Financial advisers on the clearing provider's platform will be able to use the compliant Signix technology to replace the time-consuming work of sending, receiving, fact-checking and filing paper documents, according to Signix executive vice president Pem Guerry.
The benefits of the Pershing addition include fewer errors and lower storage and copying costs, Mr. Guerry said. The broker-dealer industry has been behind in adopting the technology compared to other industries because clearing firms have been slow to accept electronically signed documents, he said.
“What is important about this deal with Pershing is that signing online provides many benefits versus signing on paper,” Mr. Guerry said.
Michael Nesspor, managing director of Pershing, said in a prepared statement that Pershing's legal and compliance teams reviewed “top e-signature vendors” before choosing Signix.
E-signatures are now gaining wider popularity in financial services, said Robert Powell, vice president of sales and marketing for electronic forms provider Laser App Software Inc.
“In the last year and a half, we've seen more excitement and adoption around e-signatures than I've seen in the previous eight or nine years,” Mr. Powell said, naming Signix along with DocuSign Inc., Adobe EchoSign and Silanis as the four primary e-signature vendors in the financial services space.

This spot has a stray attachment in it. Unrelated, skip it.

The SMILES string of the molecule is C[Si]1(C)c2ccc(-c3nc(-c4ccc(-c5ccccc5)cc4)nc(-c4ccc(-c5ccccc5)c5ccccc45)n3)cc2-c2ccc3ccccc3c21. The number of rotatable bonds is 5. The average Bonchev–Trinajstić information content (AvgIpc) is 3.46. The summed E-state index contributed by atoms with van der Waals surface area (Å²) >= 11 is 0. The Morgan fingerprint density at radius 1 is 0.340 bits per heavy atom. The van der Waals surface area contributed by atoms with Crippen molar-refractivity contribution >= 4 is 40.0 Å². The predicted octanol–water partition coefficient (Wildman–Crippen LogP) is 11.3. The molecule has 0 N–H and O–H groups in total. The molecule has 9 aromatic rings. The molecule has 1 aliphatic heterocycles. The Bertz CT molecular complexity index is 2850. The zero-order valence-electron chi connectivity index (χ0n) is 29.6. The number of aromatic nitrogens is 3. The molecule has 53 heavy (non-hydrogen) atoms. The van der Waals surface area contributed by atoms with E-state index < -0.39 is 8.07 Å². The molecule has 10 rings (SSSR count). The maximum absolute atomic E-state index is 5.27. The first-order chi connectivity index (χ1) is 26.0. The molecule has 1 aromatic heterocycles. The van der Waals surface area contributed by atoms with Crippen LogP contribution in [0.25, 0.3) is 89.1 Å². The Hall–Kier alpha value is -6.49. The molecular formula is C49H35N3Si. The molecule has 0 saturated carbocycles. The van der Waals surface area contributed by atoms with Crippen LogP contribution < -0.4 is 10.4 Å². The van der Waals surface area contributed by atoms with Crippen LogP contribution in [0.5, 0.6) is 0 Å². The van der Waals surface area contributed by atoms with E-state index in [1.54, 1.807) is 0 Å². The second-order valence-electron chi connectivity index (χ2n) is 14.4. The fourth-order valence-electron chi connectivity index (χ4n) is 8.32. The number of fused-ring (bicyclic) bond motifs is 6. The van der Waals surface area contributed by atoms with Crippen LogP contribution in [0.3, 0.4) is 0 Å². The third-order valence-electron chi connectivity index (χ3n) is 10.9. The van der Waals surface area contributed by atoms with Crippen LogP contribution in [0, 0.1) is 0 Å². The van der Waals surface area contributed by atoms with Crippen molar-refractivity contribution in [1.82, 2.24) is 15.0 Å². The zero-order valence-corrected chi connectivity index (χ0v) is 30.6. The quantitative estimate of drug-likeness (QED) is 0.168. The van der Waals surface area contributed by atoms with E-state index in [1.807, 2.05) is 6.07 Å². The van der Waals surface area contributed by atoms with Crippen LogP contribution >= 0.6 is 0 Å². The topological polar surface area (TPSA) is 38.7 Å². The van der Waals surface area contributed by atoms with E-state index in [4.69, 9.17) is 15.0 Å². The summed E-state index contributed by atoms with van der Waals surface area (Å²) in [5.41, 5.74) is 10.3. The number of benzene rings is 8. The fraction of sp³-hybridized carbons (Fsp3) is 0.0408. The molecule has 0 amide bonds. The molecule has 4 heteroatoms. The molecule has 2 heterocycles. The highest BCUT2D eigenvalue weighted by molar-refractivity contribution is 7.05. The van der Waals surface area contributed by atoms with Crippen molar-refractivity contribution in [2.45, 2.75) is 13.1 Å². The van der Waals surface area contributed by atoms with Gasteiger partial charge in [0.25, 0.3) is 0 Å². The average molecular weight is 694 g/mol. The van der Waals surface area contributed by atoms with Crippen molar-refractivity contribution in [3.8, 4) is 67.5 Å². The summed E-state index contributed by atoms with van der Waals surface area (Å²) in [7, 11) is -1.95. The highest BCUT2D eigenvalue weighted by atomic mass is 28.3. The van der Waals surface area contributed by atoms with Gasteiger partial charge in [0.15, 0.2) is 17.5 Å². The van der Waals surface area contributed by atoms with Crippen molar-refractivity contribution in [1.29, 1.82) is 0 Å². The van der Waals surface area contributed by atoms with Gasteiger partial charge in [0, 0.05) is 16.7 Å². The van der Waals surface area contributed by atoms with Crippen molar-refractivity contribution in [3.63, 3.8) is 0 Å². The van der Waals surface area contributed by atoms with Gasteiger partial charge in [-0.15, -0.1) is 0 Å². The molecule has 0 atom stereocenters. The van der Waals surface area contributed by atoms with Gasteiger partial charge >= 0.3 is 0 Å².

The U.S. government made electronic signatures legal with the Esign Act back in 2000, making e-signatures as legal as handwritten ones.
While the SigNix software is embedded in NetX360, Pershing's platform will accept other e-signature vendors' documents from advisers, Mr. Guerry said.
The differentiator for his firm's software is that Signix uses international cryptography standards to embed digital signatures permanently into documents, he said.
“Instead of applying an image to the top of the document, which is what an e-signature is, we embed the math of cryptography into the signature field, which becomes a part of the document. It can't be removed or altered without it being immediately evident that it was altered.”
However, DocuSign's chief legal officer, Ken Moyle, said Signix's differentiation claims are not valid.
“Essentially, the technology they're talking about is called public key infrastructure, and it's a way of tamper-proofing documents such as PDFs out in the wild. Any e-signature provider worth their salt uses a digital seal on their documents, and DocuSign certainly does that,” Mr. Moyle said.